Apr 28, 2011

The summer blockbuster goes retro

Last year the blockbuster moved inward, to ponder such questions as whether we are all figments of Leonardo Di Caprio's imagination. This year, the movement is backward, with the arrival of the retro superhero flick. First, in June, we have X-Men First Class:—
The film is a prequel to the first three movies,[2] set during the early 1960s, with John F. Kennedy as president of the United States. X-Men: First Class parallels the history of the Cuban Missile Crisis and the Civil Rights Movement. The villains of the film will be the Hellfire Club.[3]
That is followed in July by Joe Johnstone's Captain America: The First Avenger.
In 1942, Steve Rogers is deemed physically unfit to enlist in the U.S. Army and fight the Nazis in World War II. Volunteering instead for Project: Rebirth, a secret military operation, he is physically transformed into a super-soldier dubbed Captain America. With sidekick Bucky Barnes (Sebastian Stan), he fights the Red Skull (Hugo Weaving), Hitler's treacherous head of advanced weaponry, whose own plan for world domination involves a seemingly magical object known as the Tesseract.[9]
This seems important for several reasons. First: improved production design. The blockbuster has been succumbing to terminal rust for years now; rare indeed is the summer movie which doesn't mudde through a monotone palette of mud browns and apocalyptic grays, as if the producers had accidentally left a Terminator in the wash. Either than or things are too anonymously hi-tech, the heroes encased in wall-to-wall tungsteen, like Iron Man, living out his antiseptic playboy fantasies in an minimalist Malibu apartment. The gleaming new or the irretrievably skuzzed-up: these are the two looks. When Downey jr took in some flickering old super-8s, featuring a dapper John Slattery as his father, it pointed a way out of the impasse, one going through the offices of Sterling Cooper Draper & Pryce, as Matthew Vaughn has realised, too, in the casting of January Jones in X-Men First Class. With her Hitchcock blonde looks and ice-popsicle manner Jones is practically a period detail unto herself, at least as much as the Dr Strangelove-style Pentagon, or Kennedy-era lapels. Secondly: a brief halt to the cinematic arms race. The use of the cuban missile crisis as a backdrop in X-Men is telling. We passed Mutually Assured Destruction at the movies many moons ago. Halfway through the Matrix trilogy, I worked out that given the infinitely downloadable resources of both Neo and Agent Smith there was no reason, theoretically, why those movies need never end. Both they, and we, were trapped in an eternal loop of oneupmanship, a closed circuit of endless escalation, from which we would never be able to escape. And so it proved. Taking us back to the second world war (Captain America), or the cold war (X Men), constitutes a rejuvenatory return to a period when plots came in smaller, more maneagable sizes and a nuclear bomb going off actually mattered, if only for reasons of historical continuity. Each film must leave the world exactly as the history books found it — a worthwhile discipline and a useful way of stemming megalomaniacal plot swell. Last but not least, you will not wish to slit your wrists after watching them. Recent years have found cinemagoers clamoring for an end to war-on-terror subtexts (The Dark Knight), debates on the efficacy of torture (Star Trek), and jingoistic celebrations of war in the middle East (Transformers) alike. The retro blockbuster instead signals a return to the innocent boosterism of the forties and fifties — the golden age of comics — when superheroes wore the American flag unironically, busted Nazi /Communist balls without having to worry about blowback, and stood astride the globe like the gentle giants of the American psyche they were. America gets its own origins story — a psychic reboot.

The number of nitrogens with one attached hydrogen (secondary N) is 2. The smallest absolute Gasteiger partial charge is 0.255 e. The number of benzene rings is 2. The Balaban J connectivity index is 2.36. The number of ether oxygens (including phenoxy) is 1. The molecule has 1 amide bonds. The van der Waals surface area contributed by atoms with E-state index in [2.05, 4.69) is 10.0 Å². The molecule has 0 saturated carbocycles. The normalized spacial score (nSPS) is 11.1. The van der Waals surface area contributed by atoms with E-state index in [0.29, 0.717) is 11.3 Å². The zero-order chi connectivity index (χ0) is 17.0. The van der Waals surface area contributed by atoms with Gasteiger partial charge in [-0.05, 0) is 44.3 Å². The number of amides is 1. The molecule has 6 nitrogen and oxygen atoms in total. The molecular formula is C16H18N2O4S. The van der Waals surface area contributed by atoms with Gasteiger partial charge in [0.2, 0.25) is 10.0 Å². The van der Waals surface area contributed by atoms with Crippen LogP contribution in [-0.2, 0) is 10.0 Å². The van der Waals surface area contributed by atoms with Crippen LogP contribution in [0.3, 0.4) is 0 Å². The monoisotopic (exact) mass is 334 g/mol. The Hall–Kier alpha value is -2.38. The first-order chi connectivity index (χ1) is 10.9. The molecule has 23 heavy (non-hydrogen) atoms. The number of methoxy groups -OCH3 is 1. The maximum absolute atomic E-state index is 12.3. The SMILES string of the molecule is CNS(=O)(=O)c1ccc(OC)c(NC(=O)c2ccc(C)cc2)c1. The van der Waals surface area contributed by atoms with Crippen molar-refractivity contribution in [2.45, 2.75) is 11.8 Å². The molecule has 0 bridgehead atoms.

1 comment:

  1. Quibbles, sir:

    - You forgot the down-to-Earth super-heroics of Spidey, as well as the Norton Hulk.

    - One could make a case for the Art Deco-rific Superman Returns as the proto-retro-blockbuster.

    - The Trek-torture assertion was a stretch - I think you'd have done better citing the modernity-eschewing (yet modern comfort-keeping) escapist aesthetics of "Potter" instead.

    Otherwise, fun piece.